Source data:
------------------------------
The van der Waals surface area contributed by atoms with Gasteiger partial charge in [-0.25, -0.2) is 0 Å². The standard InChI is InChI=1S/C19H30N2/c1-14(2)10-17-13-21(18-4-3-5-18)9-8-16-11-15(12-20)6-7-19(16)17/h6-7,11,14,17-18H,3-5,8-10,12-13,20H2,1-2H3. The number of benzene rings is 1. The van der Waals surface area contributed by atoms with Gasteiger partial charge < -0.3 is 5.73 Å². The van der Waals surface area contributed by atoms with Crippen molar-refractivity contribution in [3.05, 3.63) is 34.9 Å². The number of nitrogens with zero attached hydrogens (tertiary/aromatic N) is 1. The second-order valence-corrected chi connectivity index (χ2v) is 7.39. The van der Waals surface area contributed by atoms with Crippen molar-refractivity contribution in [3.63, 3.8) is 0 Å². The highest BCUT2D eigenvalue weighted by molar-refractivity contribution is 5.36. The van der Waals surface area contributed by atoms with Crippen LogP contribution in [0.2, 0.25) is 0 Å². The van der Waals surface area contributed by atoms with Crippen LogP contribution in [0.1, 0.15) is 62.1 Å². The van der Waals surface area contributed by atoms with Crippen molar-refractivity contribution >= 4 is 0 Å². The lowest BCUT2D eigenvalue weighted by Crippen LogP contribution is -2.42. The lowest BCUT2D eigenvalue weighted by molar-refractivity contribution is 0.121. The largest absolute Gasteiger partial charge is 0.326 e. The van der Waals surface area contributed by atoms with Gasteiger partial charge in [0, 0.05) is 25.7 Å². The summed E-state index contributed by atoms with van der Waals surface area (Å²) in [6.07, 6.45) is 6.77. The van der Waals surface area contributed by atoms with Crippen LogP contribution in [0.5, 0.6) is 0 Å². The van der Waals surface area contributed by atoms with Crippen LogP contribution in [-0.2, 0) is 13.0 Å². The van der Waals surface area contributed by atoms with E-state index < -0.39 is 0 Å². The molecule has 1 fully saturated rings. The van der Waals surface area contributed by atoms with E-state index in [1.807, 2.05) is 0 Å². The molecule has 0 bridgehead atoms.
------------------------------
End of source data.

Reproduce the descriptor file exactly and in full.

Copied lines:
The van der Waals surface area contributed by atoms with Gasteiger partial charge in [-0.25, -0.2) is 0 Å². The standard InChI is InChI=1S/C19H30N2/c1-14(2)10-17-13-21(18-4-3-5-18)9-8-16-11-15(12-20)6-7-19(16)17/h6-7,11,14,17-18H,3-5,8-10,12-13,20H2,1-2H3. The number of benzene rings is 1. The van der Waals surface area contributed by atoms with Gasteiger partial charge < -0.3 is 5.73 Å². The van der Waals surface area contributed by atoms with Crippen molar-refractivity contribution in [3.05, 3.63) is 34.9 Å². The number of nitrogens with zero attached hydrogens (tertiary/aromatic N) is 1. The second-order valence-corrected chi connectivity index (χ2v) is 7.39. The van der Waals surface area contributed by atoms with Crippen molar-refractivity contribution in [3.63, 3.8) is 0 Å². The highest BCUT2D eigenvalue weighted by molar-refractivity contribution is 5.36. The van der Waals surface area contributed by atoms with Crippen LogP contribution in [0.2, 0.25) is 0 Å². The van der Waals surface area contributed by atoms with Crippen LogP contribution in [0.1, 0.15) is 62.1 Å². The van der Waals surface area contributed by atoms with Crippen molar-refractivity contribution >= 4 is 0 Å². The lowest BCUT2D eigenvalue weighted by Crippen LogP contribution is -2.42. The lowest BCUT2D eigenvalue weighted by molar-refractivity contribution is 0.121. The largest absolute Gasteiger partial charge is 0.326 e. The van der Waals surface area contributed by atoms with Gasteiger partial charge in [0, 0.05) is 25.7 Å². The summed E-state index contributed by atoms with van der Waals surface area (Å²) in [6.07, 6.45) is 6.77. The van der Waals surface area contributed by atoms with Crippen LogP contribution in [0.5, 0.6) is 0 Å². The van der Waals surface area contributed by atoms with Crippen LogP contribution in [-0.2, 0) is 13.0 Å². The van der Waals surface area contributed by atoms with E-state index < -0.39 is 0 Å². The molecule has 1 fully saturated rings. The van der Waals surface area contributed by atoms with E-state index in [1.807, 2.05) is 0 Å². The molecule has 0 bridgehead atoms.